Co-op Digester Has Dairy Couple Hopeful for the Future

11/24/2012 7:00 AM
By Chris Torres Staff Writer

PEACH BOTTOM, Pa. — When Cliff and Andrea Sensenig decided to buy his father’s dairy farm in 2008, it didn’t take them long to realize that making it as dairy farmers wouldn’t be easy.

“It just wasn’t going well. The milk prices were bad. We needed to do something,” Andrea Sensenig said.

She then took a page from her parents, who have a manure digester, bringing up the idea of installing one on their farm, too.

“But we knew we couldn’t do it on 100 cows. So we started looking around” for others who could feed the digester to make it work financially, she said.

They didn’t have to look far, though, as Cliff Sensenig’s brother and uncle, both of whom have farms next to theirs near Peach Bottom, were eager to join the project.

Three years after planning began, the Sensenigs’ co-op manure digester is up and running.

The $1.5 million digester, designed by RCM International of Berkeley, Calif., can process up to 16,800 tons of manure a year.

The project is unusual in that it not only uses manure from two other farms via underground pipes, but also from chickens and pigs as well as cows.

Cliff Sensenig’s uncle, Elmer Sensenig, operates a 130-cow dairy on one side of the farm, while his brother, Cleason Sensenig, who is separated by an adjoining Plain Sect farmer on the opposite side, raises 2,000 pigs and 30,000 laying hens.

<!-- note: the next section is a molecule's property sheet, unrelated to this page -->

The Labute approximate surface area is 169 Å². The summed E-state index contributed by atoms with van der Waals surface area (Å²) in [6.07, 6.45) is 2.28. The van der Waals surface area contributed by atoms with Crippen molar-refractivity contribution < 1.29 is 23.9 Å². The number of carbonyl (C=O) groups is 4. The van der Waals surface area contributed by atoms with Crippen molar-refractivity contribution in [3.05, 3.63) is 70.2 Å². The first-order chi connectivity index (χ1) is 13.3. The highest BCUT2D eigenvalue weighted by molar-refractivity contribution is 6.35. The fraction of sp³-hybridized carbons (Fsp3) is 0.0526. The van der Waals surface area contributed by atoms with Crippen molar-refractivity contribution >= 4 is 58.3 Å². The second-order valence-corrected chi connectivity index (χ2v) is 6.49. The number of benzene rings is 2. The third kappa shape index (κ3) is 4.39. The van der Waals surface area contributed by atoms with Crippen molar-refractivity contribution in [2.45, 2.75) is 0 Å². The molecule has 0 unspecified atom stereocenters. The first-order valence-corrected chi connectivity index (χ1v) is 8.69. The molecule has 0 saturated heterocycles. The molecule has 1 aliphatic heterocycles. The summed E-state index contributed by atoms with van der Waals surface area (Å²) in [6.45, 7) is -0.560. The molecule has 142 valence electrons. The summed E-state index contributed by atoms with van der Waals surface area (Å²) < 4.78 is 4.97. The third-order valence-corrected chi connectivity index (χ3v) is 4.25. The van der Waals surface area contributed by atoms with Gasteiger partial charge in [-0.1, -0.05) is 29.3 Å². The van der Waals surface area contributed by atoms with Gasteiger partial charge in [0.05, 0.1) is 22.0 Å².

Gas generated from the digester powers a 200-kilowatt generator, which provides enough power for the farm and allows the couple to sell electricity to PPL, their electric utility.

The couple held an open house for the digester on Nov. 15. And while they’re excited about the project, they’re not quite ready to call it a success.

“It’s too soon to tell,” Cliff Sensenig said. “The first step is actually seeing it up and running. We haven’t seen any cash come from it here yet.”

The project was in the planning stages for more than two years.

Jeff Ainslie of Red Barn Consulting said the couple benefited from a transition team set up through the state’s Center for Dairy Excellence, which helped look at financing, engineering and permitting costs.

“It was a long process from concept to groundbreaking and now completion,” Ainslie said.

Since the farm is in what the state considers a “high quality watershed,” the project required extensive permitting — 19 different permits from nine state agencies, according to Cliff Sensenig.

Merv Yoder of RCM International said the project was one of the most difficult he’s worked on, mainly because of the piping required to collect manure from the three farms. One pipe is just over a mile in length.

But having the ability to mix manure was crucial, Yoder said, since hog manure tends to be watery on its own and chicken manure is dry.

“So that’s allowed us to make a solution that’s pumpable to get it to this location,” he said. “And then from here, we’re able to mix it with the dairy manure to make a mix (so) that you’re not feeding one type one day and another type the next day. It’s somewhat like a TMR (total mixed ration).”

Along with making money from selling electricity, the project comes with other perks, too.

Cliff Sensenig said his brother will benefit from the less smelly manure he’ll be able to spread on his fields.

His uncle, meanwhile, will get all of the bedding he can use on his dairy farm, saving him money in the process.

All three will be able to use treated manure from the digestion process to spread on their fields.